During my walk on one of the service roads at the Sequoyah National Wildlife Refuge in Oklahoma, I had a close encounter with a Cottonmouth, also known as a Water Moccasin. The road I was on is open to visitors on foot but not to vehicles, and it runs between two bodies of water. It was on this road that I spotted the snake, which appeared to be getting ready to cross until it noticed my presence.
Despite being a venomous snake, the Cottonmouth remained motionless as I captured images from various angles. After a few minutes, it retreated back the way it had come, and I continued on my walk.
This encounter serves as a reminder to exercise caution while walking on the service roads at the Sequoyah National Wildlife Refuge. The roads are flanked by tall grass, and the snakes are difficult to spot. It’s crucial to watch your step and avoid accidentally stepping on one of these potentially dangerous creatures.
While Cottonmouths are not typically aggressive unless provoked, it’s essential to treat them with respect and keep a safe distance. These snakes are part of the natural ecosystem at the refuge, and it’s important to appreciate their role in the environment while also taking steps to ensure your safety. As a wildlife photographer, I understand the risks associated with photographing wildlife and always make safety my top priority.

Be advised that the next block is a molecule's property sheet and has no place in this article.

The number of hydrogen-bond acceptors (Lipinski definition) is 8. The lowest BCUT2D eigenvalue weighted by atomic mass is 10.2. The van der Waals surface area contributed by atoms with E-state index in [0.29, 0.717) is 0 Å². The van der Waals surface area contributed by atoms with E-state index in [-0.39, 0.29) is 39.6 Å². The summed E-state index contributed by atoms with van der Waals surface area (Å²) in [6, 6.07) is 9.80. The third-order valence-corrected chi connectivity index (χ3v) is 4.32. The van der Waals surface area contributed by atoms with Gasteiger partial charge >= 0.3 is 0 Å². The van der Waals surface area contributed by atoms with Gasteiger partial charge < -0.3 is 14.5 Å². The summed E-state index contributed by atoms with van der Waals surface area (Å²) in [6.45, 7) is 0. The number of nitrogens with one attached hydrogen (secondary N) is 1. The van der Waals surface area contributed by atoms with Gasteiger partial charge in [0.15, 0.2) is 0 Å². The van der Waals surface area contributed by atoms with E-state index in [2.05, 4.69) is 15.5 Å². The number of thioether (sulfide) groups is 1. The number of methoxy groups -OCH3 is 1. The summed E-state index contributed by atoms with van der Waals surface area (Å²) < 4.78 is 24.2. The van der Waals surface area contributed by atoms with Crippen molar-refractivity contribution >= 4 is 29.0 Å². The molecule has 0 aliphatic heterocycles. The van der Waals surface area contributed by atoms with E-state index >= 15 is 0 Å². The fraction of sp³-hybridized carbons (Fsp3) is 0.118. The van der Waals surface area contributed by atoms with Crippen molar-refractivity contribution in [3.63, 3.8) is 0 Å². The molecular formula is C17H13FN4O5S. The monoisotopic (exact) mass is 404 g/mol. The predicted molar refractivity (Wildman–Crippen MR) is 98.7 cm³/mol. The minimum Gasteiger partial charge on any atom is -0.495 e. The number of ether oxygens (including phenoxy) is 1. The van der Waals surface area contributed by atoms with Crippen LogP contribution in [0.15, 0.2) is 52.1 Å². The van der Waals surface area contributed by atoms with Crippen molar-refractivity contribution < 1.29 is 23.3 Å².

How I Got The Shot:
I was carrying my Canon EOS 7D Mark II camera using a BlackRapid Camera Strap. I had the Canon EF 100-400 mm f/4.5-5.6L IS II lens on the camera. This has been a great setup for me on my many photo walks. The strap makes it easy for me to pull the camera up for a quick shot.
I was shooting with a shutter speed of 1/500 of a second at f5.6. The ISO was at 1000. I would have liked the shutter speed to have been higher but the ISO was already higher than what I like with this camera. I had the exposure mode set at manual with auto ISO and evaluative metering. White Balance on auto. I was using single point, continuous auto focus. As soon as I spotted the snake I began photographing it. After I saw that it wasn’t moving I got lower and a little closer.
Here is a photo of a Ratsnake I took on this same day: Ratsnake On Sandtown Trail